Dramashop stages scripts of Slage, Byrne and HellerDramashop staged readings; Kresge Little Theatre, March 16.
The MIT Dramashop presented an evening of staged readings of student scripts in Kresge Little Theatre on Saturday night, with the intention of giving student playwrights a chance to see a preliminary staging of their works and get an audience reaction.
Three students contributed scripts, Jay Slagle '86, Pat Byrne '85, and Wayne Heller '86. The scripts, each of one act, were staged and rehearsed over a two week period, and a discussion session followed the evening's performances.
The first play was entitled "The Hellish," by Jay Slagle. In it, an English professor tries to deal with the unexpected return of his recently divorced wife, a task made especially difficult by her insistence that she is dead and gone to Hell, and has returned to take him back with her.
Slagle's vision of Hell is that of an endless, dreary suburb, where things are so smoothly run that the greatest torture is boredom. Karen, the revenant, has returned to induce her ex-husband Henry's apparent suicide solely so she can get a better apartment in which to spend eternity.
The two go through a cat and mouse game of belief and disbelief, as Henry, in the best English professor tradition, tries to convince Karen that her Hell is ill-conceived and poorly structured, ontologically and theologically. Karen, however, is indefatigable, her attitude fueling an ambiguity that runs through the play, creating a situation that challenges the audience's own beliefs toward Heaven and Hell.
Pat Byrne's play was entitled "Denouement," a simple over-the-table dialogue between two would-be lovers at a stylish Boston caf'e. Intensely personal, part of the dramatic power stems from the fact that the action plays out a situation that many recognize as familiar. A man and a woman, old friends, both find themselves at watershed points in their personal lives. Though mutually attracted on some levels, they realize that they are not right for one another, and part "just friends."
Byrne builds Coward-like ironies in the layers of dialogue, as the phony clunkiness of the initial chitchat seems to distance the audience from the players by accentuating the fact that they are in fact actors on a stage mouthing bad dialogue.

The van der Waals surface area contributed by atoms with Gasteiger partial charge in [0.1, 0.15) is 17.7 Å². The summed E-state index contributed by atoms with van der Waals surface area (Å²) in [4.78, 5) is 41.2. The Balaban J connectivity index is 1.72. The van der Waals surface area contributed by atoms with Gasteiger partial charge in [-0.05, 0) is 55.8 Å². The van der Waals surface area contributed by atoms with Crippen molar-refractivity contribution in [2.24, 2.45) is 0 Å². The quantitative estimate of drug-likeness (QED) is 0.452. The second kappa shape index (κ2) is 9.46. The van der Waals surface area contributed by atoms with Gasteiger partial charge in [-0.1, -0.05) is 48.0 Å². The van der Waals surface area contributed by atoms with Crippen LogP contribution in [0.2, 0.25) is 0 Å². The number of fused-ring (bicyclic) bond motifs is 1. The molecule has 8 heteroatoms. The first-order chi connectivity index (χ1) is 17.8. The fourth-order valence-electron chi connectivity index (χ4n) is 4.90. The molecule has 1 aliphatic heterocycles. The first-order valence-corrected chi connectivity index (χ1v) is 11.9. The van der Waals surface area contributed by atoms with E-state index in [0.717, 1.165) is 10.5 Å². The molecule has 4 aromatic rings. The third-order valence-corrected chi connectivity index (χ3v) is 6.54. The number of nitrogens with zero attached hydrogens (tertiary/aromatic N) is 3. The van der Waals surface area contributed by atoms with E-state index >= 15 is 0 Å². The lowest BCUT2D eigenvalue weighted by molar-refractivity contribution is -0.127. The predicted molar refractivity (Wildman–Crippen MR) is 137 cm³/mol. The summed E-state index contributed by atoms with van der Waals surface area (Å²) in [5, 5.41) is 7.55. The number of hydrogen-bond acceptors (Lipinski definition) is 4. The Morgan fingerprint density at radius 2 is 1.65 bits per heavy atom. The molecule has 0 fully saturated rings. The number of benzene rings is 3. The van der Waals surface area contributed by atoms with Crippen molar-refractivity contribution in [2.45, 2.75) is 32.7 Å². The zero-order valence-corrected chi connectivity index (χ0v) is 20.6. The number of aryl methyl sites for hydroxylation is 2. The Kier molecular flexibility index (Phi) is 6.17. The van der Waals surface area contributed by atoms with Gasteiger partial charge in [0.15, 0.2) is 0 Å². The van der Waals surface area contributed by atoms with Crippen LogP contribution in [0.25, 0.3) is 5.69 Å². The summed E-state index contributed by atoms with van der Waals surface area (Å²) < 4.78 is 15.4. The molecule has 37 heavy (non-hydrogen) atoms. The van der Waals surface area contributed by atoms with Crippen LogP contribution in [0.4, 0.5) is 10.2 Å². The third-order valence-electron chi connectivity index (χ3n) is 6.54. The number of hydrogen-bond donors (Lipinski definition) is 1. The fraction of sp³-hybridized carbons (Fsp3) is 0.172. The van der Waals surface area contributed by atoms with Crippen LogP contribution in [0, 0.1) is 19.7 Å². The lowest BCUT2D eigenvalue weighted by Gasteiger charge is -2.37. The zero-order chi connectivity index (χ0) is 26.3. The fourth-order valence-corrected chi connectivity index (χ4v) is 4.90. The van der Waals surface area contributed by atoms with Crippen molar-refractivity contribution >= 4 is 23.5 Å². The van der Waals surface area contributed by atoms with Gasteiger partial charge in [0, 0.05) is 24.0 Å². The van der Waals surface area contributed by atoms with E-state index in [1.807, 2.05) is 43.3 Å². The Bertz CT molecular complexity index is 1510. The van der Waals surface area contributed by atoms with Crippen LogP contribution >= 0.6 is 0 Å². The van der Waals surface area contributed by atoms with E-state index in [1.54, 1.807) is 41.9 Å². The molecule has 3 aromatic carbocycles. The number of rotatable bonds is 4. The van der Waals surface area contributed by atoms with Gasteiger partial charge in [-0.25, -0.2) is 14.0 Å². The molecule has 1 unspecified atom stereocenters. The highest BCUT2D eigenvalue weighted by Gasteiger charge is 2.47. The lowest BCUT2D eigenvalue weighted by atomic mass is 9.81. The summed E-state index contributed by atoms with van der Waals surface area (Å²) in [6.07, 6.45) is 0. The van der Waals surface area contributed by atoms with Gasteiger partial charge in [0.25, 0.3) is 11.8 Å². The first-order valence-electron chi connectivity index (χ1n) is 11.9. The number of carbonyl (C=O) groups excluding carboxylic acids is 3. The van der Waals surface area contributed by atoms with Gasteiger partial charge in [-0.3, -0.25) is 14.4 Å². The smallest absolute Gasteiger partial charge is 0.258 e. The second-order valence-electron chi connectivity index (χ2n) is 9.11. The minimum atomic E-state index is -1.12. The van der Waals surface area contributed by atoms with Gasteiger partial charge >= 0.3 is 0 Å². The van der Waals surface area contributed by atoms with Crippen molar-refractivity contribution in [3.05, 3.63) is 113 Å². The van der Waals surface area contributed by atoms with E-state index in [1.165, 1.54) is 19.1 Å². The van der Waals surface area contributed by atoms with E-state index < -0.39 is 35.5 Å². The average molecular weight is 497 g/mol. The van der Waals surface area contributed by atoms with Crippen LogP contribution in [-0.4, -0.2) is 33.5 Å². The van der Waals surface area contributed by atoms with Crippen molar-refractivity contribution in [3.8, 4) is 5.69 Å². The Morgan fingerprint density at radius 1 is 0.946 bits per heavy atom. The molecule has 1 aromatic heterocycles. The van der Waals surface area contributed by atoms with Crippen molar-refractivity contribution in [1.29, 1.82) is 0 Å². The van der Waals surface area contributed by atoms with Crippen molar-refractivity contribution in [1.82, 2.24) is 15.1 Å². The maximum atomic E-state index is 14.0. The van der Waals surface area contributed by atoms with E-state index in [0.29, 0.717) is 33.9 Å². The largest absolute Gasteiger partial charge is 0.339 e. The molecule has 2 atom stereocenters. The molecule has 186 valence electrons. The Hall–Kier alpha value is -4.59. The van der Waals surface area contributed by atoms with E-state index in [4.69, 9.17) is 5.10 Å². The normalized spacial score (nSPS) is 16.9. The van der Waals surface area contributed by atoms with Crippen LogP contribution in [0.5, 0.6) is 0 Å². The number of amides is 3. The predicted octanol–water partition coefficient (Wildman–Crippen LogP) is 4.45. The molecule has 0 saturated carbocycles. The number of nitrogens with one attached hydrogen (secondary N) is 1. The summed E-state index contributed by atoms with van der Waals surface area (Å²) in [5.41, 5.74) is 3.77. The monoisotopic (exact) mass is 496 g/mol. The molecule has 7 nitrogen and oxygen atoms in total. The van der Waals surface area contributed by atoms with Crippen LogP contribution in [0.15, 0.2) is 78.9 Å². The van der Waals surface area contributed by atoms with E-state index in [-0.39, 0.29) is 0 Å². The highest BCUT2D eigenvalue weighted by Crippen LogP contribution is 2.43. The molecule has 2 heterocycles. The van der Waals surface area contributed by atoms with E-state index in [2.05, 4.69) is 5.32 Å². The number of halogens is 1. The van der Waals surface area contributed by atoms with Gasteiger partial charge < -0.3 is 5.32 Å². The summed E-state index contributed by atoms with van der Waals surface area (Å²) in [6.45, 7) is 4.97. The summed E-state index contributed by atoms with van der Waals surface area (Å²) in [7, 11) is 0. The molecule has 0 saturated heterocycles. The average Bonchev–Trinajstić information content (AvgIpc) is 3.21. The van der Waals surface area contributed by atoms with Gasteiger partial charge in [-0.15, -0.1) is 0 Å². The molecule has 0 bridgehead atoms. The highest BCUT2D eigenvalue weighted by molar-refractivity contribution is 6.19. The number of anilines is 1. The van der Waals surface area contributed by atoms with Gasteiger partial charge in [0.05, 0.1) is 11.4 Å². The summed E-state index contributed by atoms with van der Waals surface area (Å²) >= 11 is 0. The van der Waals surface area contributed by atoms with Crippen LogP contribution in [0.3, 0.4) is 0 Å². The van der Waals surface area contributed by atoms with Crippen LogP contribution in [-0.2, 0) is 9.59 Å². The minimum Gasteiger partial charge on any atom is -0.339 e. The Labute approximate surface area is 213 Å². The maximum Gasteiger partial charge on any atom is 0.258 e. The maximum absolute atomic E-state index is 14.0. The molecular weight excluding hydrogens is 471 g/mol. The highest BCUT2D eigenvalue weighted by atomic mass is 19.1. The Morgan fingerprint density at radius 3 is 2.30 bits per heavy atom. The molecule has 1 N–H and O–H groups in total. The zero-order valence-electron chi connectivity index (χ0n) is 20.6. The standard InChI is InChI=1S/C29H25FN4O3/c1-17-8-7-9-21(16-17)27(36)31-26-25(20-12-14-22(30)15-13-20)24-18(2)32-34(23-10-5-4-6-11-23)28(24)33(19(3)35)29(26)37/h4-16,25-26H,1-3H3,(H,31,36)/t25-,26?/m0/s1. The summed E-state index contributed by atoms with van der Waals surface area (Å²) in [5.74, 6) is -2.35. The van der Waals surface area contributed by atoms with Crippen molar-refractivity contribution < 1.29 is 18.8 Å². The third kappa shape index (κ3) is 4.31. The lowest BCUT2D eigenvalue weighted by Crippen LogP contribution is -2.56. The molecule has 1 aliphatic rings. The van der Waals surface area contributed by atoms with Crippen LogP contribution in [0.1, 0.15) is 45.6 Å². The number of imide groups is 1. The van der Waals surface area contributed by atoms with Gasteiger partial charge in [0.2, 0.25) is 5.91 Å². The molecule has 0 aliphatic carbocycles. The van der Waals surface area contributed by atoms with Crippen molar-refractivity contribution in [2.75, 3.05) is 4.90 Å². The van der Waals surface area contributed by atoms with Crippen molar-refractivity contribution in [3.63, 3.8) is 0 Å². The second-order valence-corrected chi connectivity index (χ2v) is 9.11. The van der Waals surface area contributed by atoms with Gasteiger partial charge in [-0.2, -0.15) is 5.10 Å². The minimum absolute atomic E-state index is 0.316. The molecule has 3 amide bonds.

Then it becomes evident that the characters are shadow-boxing: The characters are acting to one another, and Byrne makes this sense of alienation clear by carefully manipulating the reactions of the audience.
Wayne Heller contributed "The Throw-up," a hilarious exercise into the absurd. A simple tale that lances the pomposity of the intellectual theatre, it relates the story of a star-crossed couple in their attempts to come to grips with the origin and purpose of a revolting pool of vomit. A narrator steps in periodically to clarify the more difficult metaphysical points, and a distinguished panel of critics sits in the wings in order to lend its expertise. The play ends in panic, with the critics retching and heaving backstage and the narrator losing control of the audience itself.
Each of the plays was presented as no more than a work in progress, yet they displayed stimulating measures of cleverness and dedication.
One curious thread that ran through all of them, however, was a tendency on the part of the playwright to hedge his bets, to take advantage of the amateur nature of the works.
In "The Hellish," Henry constantly regales the descriptions of Hell told him by his possibly deceased wife as incoherent and intellectually shallow, statements that come dangerously close to self-assessment on the part of Slagle. Even though Slagle's vision of Hell through a trapped housewife's eyes is engaging, such statements release him from any strict responsibility to develop it fully.
In "Denouement," Byrne partially avoids accountability for any lack of ability on his part to write dialogue by making the relationship between his characters stiff and artificial. Heller heads the critics off at the pass by providing his own -- on stage -- critics that provide commentary more visceral than any that could be communicated in print.
In all, however, the format and program were exciting, giving the audience a chance to participate and interact with the playwrights with a view toward helping them further develop their ideas. Dramashop Director Prof. Bob Scanlon, who mediated the discussion, ended the evening by mentioning that Dramashop is always looking for scripts from any MIT community members, and announced the intentions of fully staging a student script next year.